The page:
You have completed a bachelor’s in computer science, but then you chose to enroll in a Master of Bioinformatics program. What prompted you to shift your interest towards a more biology-related field?
My interest in biology never really faded away, and, during my bachelors, there were a lot of optional classes that I could take. So, whenever I could, I took classes related to biology. There was this one class that focused on bioinformatics, and I really fell in love with that topic. The professor, Tom Lenaerts, was very open and strongly interested in multidisciplinary interactions between different research topics – I was sold! After having attended that class, I just knew that I would try to focus on bioinformatics after my bachelor’s and, indeed, that is what happened. I also decided to study at another university for my master’s after comparing programs and seeing that KU Leuven appeared to have a stronger focus on biology, whereas my previous university was focusing on modelling efforts a lot more.
How did you decide to do a PhD? Was there something that influenced your decision?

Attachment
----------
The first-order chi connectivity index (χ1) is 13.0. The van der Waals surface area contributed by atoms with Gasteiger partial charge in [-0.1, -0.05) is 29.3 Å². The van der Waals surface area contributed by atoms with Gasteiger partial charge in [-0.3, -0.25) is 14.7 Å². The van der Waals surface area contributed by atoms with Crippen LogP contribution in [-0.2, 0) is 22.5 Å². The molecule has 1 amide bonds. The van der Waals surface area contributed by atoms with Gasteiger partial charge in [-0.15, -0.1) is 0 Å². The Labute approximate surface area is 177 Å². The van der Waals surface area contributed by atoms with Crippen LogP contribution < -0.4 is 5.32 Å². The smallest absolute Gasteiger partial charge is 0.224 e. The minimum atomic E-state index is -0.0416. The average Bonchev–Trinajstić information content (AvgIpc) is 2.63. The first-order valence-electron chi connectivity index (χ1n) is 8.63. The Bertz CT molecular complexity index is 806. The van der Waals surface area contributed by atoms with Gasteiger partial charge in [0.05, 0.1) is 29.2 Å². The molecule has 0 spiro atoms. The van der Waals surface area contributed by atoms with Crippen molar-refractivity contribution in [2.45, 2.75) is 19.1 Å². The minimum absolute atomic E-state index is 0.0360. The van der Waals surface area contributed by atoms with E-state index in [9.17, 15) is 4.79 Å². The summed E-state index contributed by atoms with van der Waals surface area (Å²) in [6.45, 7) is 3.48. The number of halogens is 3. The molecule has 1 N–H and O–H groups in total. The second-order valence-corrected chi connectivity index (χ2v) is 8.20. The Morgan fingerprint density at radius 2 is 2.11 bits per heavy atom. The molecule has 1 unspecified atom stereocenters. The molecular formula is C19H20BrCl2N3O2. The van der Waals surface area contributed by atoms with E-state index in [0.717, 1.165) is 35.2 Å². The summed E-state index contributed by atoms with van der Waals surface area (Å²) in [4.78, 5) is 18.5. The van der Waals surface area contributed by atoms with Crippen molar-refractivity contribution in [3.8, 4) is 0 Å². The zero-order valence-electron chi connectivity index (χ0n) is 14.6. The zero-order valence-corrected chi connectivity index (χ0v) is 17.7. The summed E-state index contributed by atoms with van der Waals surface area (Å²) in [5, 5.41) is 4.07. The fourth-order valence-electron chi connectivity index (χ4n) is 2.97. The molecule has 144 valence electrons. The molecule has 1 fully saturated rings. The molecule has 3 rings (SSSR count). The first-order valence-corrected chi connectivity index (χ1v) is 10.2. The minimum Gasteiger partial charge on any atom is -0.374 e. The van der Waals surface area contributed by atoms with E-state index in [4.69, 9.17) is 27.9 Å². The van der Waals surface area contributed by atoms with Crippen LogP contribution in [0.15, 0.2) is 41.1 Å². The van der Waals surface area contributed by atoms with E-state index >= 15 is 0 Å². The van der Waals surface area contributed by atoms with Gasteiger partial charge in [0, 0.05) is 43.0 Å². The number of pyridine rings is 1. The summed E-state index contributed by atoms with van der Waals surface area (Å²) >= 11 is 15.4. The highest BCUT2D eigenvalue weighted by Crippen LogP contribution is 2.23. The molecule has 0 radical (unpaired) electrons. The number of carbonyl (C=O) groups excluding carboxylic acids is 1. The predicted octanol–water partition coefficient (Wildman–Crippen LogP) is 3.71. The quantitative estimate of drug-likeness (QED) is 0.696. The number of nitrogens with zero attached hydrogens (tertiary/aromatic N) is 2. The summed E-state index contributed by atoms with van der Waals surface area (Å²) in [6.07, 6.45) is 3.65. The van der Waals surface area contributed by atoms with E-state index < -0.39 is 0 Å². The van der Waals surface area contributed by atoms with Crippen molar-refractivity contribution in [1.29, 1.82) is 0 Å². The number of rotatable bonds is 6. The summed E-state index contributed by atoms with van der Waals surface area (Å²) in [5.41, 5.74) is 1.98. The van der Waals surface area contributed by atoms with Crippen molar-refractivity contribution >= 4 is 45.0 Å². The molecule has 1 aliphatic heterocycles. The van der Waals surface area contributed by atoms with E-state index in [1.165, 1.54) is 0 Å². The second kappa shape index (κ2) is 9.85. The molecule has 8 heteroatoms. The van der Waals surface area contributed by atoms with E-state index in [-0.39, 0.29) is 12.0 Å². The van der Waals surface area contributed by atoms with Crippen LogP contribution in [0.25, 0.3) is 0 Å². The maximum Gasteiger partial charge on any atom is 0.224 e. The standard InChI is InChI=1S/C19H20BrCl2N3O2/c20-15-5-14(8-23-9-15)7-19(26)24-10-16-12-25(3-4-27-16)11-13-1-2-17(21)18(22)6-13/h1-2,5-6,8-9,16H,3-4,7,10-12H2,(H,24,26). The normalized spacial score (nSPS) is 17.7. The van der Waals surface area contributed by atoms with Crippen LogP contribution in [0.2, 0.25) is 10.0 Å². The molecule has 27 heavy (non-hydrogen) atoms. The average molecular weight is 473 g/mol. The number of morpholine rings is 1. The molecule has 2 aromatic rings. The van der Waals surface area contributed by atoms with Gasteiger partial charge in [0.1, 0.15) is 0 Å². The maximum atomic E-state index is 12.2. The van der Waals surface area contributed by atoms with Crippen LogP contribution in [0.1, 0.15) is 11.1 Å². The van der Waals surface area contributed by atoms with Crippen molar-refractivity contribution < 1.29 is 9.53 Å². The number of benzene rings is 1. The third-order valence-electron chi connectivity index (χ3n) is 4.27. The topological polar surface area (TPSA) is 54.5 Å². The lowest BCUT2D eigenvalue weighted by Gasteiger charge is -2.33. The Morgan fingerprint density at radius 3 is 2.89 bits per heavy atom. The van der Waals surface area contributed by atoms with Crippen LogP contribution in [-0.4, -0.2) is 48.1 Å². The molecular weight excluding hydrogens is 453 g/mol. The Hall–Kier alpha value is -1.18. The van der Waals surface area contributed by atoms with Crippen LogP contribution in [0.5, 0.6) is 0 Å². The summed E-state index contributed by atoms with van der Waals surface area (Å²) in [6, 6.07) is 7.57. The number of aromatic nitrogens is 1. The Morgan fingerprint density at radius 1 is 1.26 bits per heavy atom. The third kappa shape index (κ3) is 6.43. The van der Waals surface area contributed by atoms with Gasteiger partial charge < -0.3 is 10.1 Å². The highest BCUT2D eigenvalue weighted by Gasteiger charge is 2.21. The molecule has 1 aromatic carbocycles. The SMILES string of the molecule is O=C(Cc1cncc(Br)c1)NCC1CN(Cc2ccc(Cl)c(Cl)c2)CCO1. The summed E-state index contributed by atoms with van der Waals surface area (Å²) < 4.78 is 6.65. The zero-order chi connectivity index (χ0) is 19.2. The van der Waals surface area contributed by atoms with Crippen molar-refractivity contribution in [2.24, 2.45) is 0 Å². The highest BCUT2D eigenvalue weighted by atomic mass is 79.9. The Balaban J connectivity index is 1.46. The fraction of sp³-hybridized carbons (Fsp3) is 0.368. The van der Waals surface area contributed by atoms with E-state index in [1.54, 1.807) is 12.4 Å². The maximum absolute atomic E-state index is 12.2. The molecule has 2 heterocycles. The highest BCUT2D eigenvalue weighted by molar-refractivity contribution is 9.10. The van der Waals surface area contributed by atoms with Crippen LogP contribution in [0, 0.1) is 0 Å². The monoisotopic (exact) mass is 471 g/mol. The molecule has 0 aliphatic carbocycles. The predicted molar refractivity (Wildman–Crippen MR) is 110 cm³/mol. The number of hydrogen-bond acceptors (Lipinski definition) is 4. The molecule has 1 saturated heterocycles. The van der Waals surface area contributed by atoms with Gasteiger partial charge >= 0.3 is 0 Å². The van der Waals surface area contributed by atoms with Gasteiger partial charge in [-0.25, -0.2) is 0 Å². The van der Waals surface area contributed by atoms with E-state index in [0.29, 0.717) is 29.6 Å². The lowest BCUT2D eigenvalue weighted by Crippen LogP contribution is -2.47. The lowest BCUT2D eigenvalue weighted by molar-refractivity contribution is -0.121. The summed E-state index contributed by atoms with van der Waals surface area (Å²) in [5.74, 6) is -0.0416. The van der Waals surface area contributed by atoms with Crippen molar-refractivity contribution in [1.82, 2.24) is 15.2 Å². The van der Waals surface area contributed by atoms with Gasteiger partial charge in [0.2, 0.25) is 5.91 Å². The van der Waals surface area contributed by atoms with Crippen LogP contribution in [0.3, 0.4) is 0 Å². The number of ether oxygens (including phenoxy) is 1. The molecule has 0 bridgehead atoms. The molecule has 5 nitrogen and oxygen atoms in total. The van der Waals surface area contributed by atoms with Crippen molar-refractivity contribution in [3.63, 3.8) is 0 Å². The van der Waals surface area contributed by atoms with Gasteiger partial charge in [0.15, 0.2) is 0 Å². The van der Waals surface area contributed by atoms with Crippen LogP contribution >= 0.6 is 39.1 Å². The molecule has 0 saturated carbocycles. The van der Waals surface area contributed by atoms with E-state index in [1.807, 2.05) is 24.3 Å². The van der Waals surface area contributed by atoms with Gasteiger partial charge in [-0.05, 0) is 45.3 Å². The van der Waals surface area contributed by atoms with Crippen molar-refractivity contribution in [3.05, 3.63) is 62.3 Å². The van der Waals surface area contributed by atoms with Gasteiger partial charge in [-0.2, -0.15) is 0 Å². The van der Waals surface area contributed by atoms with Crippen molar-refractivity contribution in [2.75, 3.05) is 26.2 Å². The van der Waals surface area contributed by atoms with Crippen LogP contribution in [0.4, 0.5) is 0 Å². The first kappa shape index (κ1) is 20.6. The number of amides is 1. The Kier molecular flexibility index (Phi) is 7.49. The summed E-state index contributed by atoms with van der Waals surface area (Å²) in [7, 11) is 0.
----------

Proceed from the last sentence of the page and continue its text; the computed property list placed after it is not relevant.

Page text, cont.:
To be honest, for me, it was a natural choice to make. During my master’s I had greatly reconnected with biology and discovered that I could use my training in engineering, as well as the more quantitative skills I already had, and apply them productively to investigating the field of biology. During the course of the master’s, we had classes that were based on projects and in which students could propose a topic and choose their method of investigation. I really tried to go above and beyond in those classes and imagined myself as a scientist trying to answer research questions. I remember, at that time, there was great hype surrounding CRISPR technologies. I was extremely curious to know more about it. I was especially trying to understand where it came from, biologically speaking. There was abundant literature on the topic and I found out that this system originated from the interactions between bacteria and their viruses. In fact, I was so interested in this area that I soon reached out to one of the professors that was specializing in phage and bacteria interactions. He warmly welcomed me to his group to do a custom master’s thesis, and this collaboration extended beyond that initial thesis, turning into my PhD project.